When most people think of battleships in action during World War II certain events come to mind: The Battle of the River Plate, the hunt to sink the Bismark, the battles around Savo Island, The Battle of the Surigao Straight and the death ride of the Yamato. While the Italian Navy (Regia Marina) didn’t take part in any of these actions, they did go toe to toe with British battleships and their presence kept numerous Italian convoys safe from British surface ships when the Royal Navy was on the ropes in 1941. Italy in fact, fielded seven battleships during the war the last three being part of the Littorio class, among the finest battleships ever built.
In the Mid-1930’s Italy began a major reconstruction of its battleships. Two ships each of the Cavour and Duilio class emerged from the yards as nearly new ships with upgraded power plants, armor, and torpedo protection. Now the Italian’s had far more useful battleships than they had previously, but they were costly conversions and still had much smaller guns (12.6-inch) than their British contemporaries ( mostly 15-inch) and were less well armored. They did appear superior to France’s Courbet and Bretagne class battleships. This gave Italy a one up on France at least, which was her nearest naval adversary. That was until France laid down her Dunkerque class fast battleships which had superior guns, speed and much better armor. Italy was quick to counteract.
Italy immediately set out to counter the Dunkerques with a bigger, better battleship. Italy (as well as the US, UK, Japan, and France) was a signatory of the Washington Naval treaty which restricted the displacement and armament size of new battleships. Italy designed a ship to the maximum standards allowed by the treaty and aimed to build a ship of approx. 35,000 tons with nine 15-inch. guns in three triple turrets, a powerful secondary armament, up to the date armor and torpedo protection and a speed of around 30kts.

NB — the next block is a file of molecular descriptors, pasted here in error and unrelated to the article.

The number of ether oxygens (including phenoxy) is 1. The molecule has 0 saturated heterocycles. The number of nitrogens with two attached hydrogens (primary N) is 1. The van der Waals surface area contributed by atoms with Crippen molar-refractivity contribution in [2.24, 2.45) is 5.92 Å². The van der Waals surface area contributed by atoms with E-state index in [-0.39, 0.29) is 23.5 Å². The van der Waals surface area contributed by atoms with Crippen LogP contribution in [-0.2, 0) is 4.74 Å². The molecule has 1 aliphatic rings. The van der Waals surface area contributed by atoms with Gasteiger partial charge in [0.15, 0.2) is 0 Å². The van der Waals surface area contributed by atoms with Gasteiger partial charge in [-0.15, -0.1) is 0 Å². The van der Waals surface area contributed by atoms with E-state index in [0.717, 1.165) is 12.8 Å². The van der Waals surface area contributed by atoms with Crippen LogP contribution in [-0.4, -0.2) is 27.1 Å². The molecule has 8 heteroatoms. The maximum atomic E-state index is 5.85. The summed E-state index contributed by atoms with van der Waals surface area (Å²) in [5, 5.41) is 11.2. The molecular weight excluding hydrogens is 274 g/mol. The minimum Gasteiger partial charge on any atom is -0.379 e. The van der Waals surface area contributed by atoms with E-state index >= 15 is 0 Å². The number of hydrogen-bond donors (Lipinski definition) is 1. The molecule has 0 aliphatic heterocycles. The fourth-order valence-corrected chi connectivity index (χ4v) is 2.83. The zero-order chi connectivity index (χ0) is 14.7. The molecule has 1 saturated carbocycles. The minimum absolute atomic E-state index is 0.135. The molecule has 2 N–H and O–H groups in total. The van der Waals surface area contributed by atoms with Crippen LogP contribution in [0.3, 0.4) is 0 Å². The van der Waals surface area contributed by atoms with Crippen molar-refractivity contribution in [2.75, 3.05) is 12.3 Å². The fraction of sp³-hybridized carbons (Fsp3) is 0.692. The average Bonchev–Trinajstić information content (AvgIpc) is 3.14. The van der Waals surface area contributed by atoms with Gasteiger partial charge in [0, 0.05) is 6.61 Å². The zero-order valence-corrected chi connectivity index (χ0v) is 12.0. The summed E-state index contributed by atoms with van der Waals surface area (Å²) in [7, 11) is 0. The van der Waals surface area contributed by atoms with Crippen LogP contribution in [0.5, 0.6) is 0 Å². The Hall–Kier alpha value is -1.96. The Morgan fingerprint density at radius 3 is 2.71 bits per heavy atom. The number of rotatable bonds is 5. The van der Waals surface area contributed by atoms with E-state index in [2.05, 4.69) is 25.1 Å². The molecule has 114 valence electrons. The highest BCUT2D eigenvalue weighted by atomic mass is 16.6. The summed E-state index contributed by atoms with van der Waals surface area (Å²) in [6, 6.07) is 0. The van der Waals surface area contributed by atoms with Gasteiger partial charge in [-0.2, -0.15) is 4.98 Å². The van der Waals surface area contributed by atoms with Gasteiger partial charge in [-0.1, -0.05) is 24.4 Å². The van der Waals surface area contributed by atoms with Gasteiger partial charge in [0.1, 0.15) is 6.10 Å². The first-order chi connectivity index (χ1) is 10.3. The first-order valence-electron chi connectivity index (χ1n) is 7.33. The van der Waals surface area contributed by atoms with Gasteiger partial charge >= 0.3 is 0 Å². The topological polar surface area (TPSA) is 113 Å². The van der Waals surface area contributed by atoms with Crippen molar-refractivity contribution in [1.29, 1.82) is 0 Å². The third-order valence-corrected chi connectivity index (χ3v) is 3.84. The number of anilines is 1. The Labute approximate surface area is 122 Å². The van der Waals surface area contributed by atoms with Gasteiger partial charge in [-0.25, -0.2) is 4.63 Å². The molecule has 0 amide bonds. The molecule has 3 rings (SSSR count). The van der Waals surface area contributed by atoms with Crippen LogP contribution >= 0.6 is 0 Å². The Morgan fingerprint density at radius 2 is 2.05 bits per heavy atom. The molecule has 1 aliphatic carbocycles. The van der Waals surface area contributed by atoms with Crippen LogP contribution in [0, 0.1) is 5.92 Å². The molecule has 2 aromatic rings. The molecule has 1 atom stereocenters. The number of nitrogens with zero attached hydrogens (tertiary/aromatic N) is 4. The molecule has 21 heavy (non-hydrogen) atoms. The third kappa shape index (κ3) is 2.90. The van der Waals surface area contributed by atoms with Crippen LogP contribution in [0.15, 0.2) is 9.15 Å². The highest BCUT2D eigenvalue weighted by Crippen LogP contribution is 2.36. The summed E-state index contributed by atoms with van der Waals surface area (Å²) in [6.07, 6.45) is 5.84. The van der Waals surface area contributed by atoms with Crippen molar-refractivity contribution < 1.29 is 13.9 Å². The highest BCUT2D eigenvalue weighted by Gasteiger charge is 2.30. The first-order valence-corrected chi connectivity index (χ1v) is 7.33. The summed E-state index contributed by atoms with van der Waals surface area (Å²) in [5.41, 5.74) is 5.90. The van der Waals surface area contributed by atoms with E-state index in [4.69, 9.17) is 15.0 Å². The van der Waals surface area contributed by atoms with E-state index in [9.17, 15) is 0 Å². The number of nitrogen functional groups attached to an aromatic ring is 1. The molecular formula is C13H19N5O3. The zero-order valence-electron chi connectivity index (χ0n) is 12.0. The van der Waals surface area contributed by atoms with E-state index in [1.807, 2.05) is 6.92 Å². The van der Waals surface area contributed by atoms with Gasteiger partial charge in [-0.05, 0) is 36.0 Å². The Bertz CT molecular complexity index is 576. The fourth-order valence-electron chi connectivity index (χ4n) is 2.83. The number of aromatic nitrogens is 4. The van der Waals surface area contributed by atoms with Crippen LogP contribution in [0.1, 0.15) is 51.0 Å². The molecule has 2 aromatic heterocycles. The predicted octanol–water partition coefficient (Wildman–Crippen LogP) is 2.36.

The size of the main guns set at 15 in. The Washington Naval Treaty allowed the Italians to build a gun with a maximum caliber of 16 inches. This would have had to have been designed from scratch and it would have been extremely difficult for Italian industry to fabricate a new weapon that large. Luckily for the Navy they had already developed a 15-inch gun for the canceled Caracciolo class battleships. By using that design as a starting point the navy could produce a gun far faster than if a 16-inch gun were to have been designed from scratch. The resulting Model 1934 15″/50 gun was one of the most powerful naval guns ever produced. It also had the longest range of all battleship guns, even though the turret possessed only average elevation. These guns contained two striking deficiencies though; due to the high pressures and power produced by these guns the barrel life was only110-130 rounds, less than half that of their contemporaries. They also suffered from chronic shell dispersion due to poorly fabricated ordnance (the gun’s accuracy was excellent with properly manufactured shells).
The French navy fielded very large and heavily armed destroyers in the 1930s. So the Italian’s decided that a powerful secondary armament was needed to keep them at a distance. A 6″/55 weapon was chosen and mounted in four triple turrets, two forward and two aft on the beams, near the main turrets. Sources conflict on whether these guns suffered from dispersion of not. These were single purpose weapons, only suitable against low angle targets, so a separate anti-aircraft suite had to be mounted as well.
Anti aircraft protection was provided in the form of twelve Model 1939 3.5″/55 guns in single, power operated turrets, grouped amidships and arranged six a piece port and starboard. This gun had great potential and could have been an excellent anti aircraft gun, but was plagued by a complicated and delicate gyro stabilized mounting. They broke down frequently and had troublesome electronics. It remains one of the more ingenious pieces of Italian ordnance.
Light AA was provided by 37mm guns and 20mm cannon. The 37mm/54 came in several mountings, some were water cooled while, some were air cooled. It was a reliable weapon but lacked the range, ceiling and muzzle velocity of similar guns like the 40mm Bofors. The 20mm gun was an interesting design that fed its spent casings back into its magazines. While reliable, it was fed from 12 round mags that needed to be changed constantly and lowered the firing rate. The same problem plagued the Japanese navy’s 25mm Type 96.